Optimizing the utility of military injury surveillance systems: A qualitative study within the Australian Defence Force

Adam D. McKinnon, Joan Ozanne-Smith, Rodney Pope

Research output: Contribution to journalArticleResearchpeer-review

2 Citations (Scopus)


Injury prevention guided by robust injury surveillance systems (ISS's) can effectively reduce military injury rates, but ISS's depend on human interaction. This study examined experiences and requirements of key users of the Australian Defence Force (ADF) ISS to determine whether the operation of the ISS was optimal, whether there were any shortcomings, and if so, how these shortcomings might be addressed. Semistructured interviews were conducted with 18 Australian Defence Department participants located throughout Australia. Grounded theory methods were used to analyze data by developing an understanding of processes and social phenomena related to injury surveillance systems within the military context. Interviews were recorded and professionally transcribed and information contained in the transcripts was analyzed using NVivo. Key themes relating to the components of an injury surveillance system were identified from the analysis. A range of processes and sociocultural factors influence the utility of military ISS's. These are discussed in detail and should be considered in the future design and operation of military ISS's to facilitate optimal outcomes for injury prevention. Reprint &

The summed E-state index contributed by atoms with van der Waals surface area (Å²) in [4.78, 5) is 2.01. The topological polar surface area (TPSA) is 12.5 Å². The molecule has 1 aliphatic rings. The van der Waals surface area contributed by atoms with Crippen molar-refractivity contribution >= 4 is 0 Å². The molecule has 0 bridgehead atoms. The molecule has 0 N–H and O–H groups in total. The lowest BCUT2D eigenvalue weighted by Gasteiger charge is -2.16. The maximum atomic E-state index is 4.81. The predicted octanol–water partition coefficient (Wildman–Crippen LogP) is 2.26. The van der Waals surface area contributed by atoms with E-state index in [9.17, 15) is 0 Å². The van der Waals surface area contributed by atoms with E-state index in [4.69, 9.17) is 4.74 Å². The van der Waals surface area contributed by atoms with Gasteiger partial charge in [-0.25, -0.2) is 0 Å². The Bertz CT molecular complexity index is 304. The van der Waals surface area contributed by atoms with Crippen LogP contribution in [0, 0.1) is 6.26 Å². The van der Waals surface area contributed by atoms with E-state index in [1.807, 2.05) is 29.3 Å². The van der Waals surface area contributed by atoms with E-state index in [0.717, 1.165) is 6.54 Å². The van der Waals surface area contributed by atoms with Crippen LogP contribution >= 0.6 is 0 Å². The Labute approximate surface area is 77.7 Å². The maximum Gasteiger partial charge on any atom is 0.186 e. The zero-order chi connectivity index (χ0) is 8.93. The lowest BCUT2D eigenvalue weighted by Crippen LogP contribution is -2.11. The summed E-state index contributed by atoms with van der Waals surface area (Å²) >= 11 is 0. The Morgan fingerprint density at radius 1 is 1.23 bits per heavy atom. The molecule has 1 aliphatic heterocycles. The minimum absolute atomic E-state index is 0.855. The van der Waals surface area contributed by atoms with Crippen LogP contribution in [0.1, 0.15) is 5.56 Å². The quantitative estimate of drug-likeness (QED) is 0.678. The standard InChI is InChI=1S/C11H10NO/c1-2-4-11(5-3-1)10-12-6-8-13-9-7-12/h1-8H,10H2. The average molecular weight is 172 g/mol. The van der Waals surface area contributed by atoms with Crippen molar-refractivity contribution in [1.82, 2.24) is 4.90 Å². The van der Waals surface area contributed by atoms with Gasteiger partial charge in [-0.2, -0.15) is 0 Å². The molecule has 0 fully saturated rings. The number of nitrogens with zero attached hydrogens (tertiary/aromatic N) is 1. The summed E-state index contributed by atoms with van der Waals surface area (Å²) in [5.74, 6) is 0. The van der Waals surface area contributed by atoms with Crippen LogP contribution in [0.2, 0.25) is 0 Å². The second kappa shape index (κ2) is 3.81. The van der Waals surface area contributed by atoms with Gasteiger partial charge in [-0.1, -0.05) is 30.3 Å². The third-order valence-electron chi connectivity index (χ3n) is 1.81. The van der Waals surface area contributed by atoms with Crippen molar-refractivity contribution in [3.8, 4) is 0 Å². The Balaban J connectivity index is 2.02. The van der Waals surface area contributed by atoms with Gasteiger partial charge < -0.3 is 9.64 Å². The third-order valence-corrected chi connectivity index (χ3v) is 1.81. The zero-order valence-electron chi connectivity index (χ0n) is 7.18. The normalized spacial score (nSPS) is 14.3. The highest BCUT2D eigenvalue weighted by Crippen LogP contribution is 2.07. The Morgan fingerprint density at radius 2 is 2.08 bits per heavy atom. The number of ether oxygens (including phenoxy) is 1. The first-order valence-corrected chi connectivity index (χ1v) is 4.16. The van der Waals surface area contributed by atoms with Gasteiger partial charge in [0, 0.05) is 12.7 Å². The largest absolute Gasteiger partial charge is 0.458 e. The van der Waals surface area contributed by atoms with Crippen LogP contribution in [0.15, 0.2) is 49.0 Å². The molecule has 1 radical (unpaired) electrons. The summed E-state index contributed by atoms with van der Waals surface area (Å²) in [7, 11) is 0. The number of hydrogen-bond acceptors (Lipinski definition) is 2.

Original languageEnglish
Pages (from-to)470-478
Number of pages9
JournalMilitary Medicine
Issue number5
Publication statusPublished - May 2009
Externally publishedYes


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